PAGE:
China Hosts Greatest Athletic Show This Summer, Then Why Does No One Care

Matt HomdisCorrespondent IAugust 8, 2008

Early this morning, the Beijing National Stadium played host to the 300 million $ opening ceremonies of the 2008 Summer Olympic Games. 91000 attendees and surely billions watching at home, outside the US of course, with NBC continuing there tradition of pretending the games always happen at primetime, where witness to a fantastic light show, and the classic parade of nations. Being held in the worlds largest country, these Olympics should go down as one of the biggest ever, then why dont i and many others dont care?

1. Politics? No politics here...

During the 1936 Olympics in Berlin, Hitler wanted to use the games as a showcase of the superiority of the white "race", yet he was forced to eat crow as Jesse Owens stole the show by winning 4 gold medals, including the prized 100m dash. Mexico City, in 1968, was the scene of another great Olympic moment as Tommie Smith and John Carlos stood on the podium with lowered heads and raised black-gloved fists in symbol of the American Civil Rights movement. The 72 games in Munich will always go down in infamy not as the year Mark Spitz won 7 gold medals, but as the Munich Massacre as terrorists stormed the Village and killed 11 Israeli athletes.

China has become a legitimate contender to being considered the second Superpower in this world, behind the United States. It has done this in part by being an oppressive commuist regime, shutting down protesters who dare talk against the government. With Tibet and the Sudan Genocide being news stories this past year, the Olympics would have been a good ground to show defiance, but the Organising Committee, Chinese Government, and the Olympic Organisation have sworn to punish any descent during these games.

2. Drugs are rampant

In the past year, Baseball has been rocked by the Mitchell Report, Floyd Landis finally exhausted his appeals, the Tour de France was once again rocked by drug scandals, and Marion Jones confessed to being a cheat. In the 2004 games in Athens, Greek sprinters Kostas Kenteris and Ekaterina Thanou where famously expulsed from the Olympics by staging an accident to avoid a drug test, in Sydney almst a fourth of the medalists in weightlifting were stripped of medals, and in 1988 the beginning of the Modern Steroid Era began with Ben Johnson being kicked out of the games.

The Olympic are suppose to be a spectacle of the greatest amateur athletes in the world, when in fact these days it has become a spectacle of how far science can take a humans body, be it by illicit performance-enhancing drugs to space age swimsuits. How are we as parents, to allow our children to idolise cheaters.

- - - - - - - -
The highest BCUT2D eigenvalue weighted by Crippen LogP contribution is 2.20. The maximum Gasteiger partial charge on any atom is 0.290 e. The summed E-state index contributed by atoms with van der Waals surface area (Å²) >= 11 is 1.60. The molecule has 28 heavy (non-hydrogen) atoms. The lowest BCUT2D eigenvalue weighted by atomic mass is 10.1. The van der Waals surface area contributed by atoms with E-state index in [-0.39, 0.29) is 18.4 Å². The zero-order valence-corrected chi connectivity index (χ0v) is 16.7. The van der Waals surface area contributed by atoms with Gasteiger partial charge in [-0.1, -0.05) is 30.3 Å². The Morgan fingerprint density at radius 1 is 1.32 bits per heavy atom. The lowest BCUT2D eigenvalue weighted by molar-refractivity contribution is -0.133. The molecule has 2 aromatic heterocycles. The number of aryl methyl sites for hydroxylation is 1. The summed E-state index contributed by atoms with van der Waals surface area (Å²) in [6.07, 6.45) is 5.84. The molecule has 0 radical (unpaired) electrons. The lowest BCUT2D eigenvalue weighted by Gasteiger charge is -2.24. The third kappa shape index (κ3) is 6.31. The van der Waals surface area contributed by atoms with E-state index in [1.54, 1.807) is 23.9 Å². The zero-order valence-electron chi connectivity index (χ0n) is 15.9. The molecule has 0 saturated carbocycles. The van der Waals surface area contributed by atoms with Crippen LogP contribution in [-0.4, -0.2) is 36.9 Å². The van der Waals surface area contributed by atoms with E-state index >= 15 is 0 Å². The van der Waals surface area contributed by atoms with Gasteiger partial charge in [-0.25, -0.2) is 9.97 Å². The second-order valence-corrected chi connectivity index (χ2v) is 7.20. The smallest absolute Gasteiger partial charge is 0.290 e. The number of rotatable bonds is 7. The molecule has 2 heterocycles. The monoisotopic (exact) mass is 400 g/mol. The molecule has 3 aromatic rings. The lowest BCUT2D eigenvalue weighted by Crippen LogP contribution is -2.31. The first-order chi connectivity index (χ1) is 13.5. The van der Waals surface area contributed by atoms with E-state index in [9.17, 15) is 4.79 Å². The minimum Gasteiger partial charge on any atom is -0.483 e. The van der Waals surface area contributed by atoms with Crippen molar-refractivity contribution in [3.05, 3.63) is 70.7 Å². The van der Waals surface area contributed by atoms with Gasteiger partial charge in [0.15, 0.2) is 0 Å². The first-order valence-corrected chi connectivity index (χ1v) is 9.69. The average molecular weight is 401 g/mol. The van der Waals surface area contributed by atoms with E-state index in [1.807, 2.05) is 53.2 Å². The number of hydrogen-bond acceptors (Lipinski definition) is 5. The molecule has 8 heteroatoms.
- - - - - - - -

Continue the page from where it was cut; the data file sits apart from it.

3. Amateur athlete? Where?

Michael Phelps stands to make 1 million $ from Speedo if he equals Spitz's record haul of 7 Gold Medals in Beijing. The American mens Basketball team makes close to 200 million a year combined in endorsements and contracts, sprinters like Rudy Gay and Usain Bolt are major stars in Europe, while divers like Alexandre Despatie are revered as gods in China.

As stated in the previous paragraphs, the Olympics used to be a show of the worlds greatest amateur athletes, when now it has become nothing more then a chance for athletes to polish there international marketing appeal. Sure the lesser known sports like wrestling, fencing and pentathlon still field mostly amateurs, the meal ticket events included only rich professional athletes.

4. The 2008 Coca-Cola Olympic games

In 1976, Montreal hosted the Olympic summer games and suffered a $1.5 Billion deficit, while in Athens 28 years later, the comittee scored a 130 million euro surplus. You cannot put on NBC during the Olympics without spending half your time watching sponsors such as McDonalds show sappy commercials of how there product is so much like the Olympics.

Two weeks of friendly sporting events between nations, regardless of conflicts, has become a two week long commercial for multi-national corporations.

Should we care?

Regardless of what happens, we will still wake up early in the morning to see how our country has fared in the medal counts, to see if an athlete crushed world records, to feel that the world is not such a bad place, even if in the back of our minds we know that the show we are watching on our televisions is not what it used to be.